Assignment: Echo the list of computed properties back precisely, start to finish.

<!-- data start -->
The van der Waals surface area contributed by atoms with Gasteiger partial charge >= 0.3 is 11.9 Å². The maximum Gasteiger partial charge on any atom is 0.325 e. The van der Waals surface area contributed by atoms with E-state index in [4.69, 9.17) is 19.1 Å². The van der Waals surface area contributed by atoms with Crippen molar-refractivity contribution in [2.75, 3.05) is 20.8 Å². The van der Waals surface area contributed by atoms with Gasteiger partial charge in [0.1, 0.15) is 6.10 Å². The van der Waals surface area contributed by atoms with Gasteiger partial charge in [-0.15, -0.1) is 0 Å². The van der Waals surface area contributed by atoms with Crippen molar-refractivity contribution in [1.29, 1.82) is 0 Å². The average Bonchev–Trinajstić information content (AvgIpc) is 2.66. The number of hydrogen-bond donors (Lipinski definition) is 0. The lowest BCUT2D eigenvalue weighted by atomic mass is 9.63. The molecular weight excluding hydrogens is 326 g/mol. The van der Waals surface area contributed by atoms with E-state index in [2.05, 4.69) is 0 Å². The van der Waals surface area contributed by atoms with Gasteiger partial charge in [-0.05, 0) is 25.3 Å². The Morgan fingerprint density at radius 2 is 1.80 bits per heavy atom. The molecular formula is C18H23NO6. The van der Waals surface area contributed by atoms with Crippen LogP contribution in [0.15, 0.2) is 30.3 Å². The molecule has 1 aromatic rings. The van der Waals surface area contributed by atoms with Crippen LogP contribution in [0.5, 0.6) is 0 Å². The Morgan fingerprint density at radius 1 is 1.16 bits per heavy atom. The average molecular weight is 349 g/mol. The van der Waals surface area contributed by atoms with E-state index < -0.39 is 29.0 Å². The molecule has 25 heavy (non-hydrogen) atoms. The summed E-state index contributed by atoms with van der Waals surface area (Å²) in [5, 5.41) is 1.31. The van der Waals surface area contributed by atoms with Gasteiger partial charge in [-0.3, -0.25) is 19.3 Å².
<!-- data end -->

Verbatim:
The van der Waals surface area contributed by atoms with Gasteiger partial charge >= 0.3 is 11.9 Å². The maximum Gasteiger partial charge on any atom is 0.325 e. The van der Waals surface area contributed by atoms with E-state index in [4.69, 9.17) is 19.1 Å². The van der Waals surface area contributed by atoms with Crippen molar-refractivity contribution in [2.75, 3.05) is 20.8 Å². The van der Waals surface area contributed by atoms with Gasteiger partial charge in [0.1, 0.15) is 6.10 Å². The van der Waals surface area contributed by atoms with Gasteiger partial charge in [-0.15, -0.1) is 0 Å². The van der Waals surface area contributed by atoms with Crippen molar-refractivity contribution in [1.29, 1.82) is 0 Å². The average Bonchev–Trinajstić information content (AvgIpc) is 2.66. The number of hydrogen-bond donors (Lipinski definition) is 0. The lowest BCUT2D eigenvalue weighted by atomic mass is 9.63. The molecular weight excluding hydrogens is 326 g/mol. The van der Waals surface area contributed by atoms with E-state index in [2.05, 4.69) is 0 Å². The van der Waals surface area contributed by atoms with Gasteiger partial charge in [-0.05, 0) is 25.3 Å². The Morgan fingerprint density at radius 2 is 1.80 bits per heavy atom. The molecular formula is C18H23NO6. The van der Waals surface area contributed by atoms with Crippen LogP contribution in [0.15, 0.2) is 30.3 Å². The molecule has 1 aromatic rings. The van der Waals surface area contributed by atoms with Crippen LogP contribution in [0.5, 0.6) is 0 Å². The Morgan fingerprint density at radius 1 is 1.16 bits per heavy atom. The average molecular weight is 349 g/mol. The van der Waals surface area contributed by atoms with E-state index < -0.39 is 29.0 Å². The molecule has 25 heavy (non-hydrogen) atoms. The summed E-state index contributed by atoms with van der Waals surface area (Å²) in [5, 5.41) is 1.31. The van der Waals surface area contributed by atoms with Gasteiger partial charge in [-0.3, -0.25) is 19.3 Å².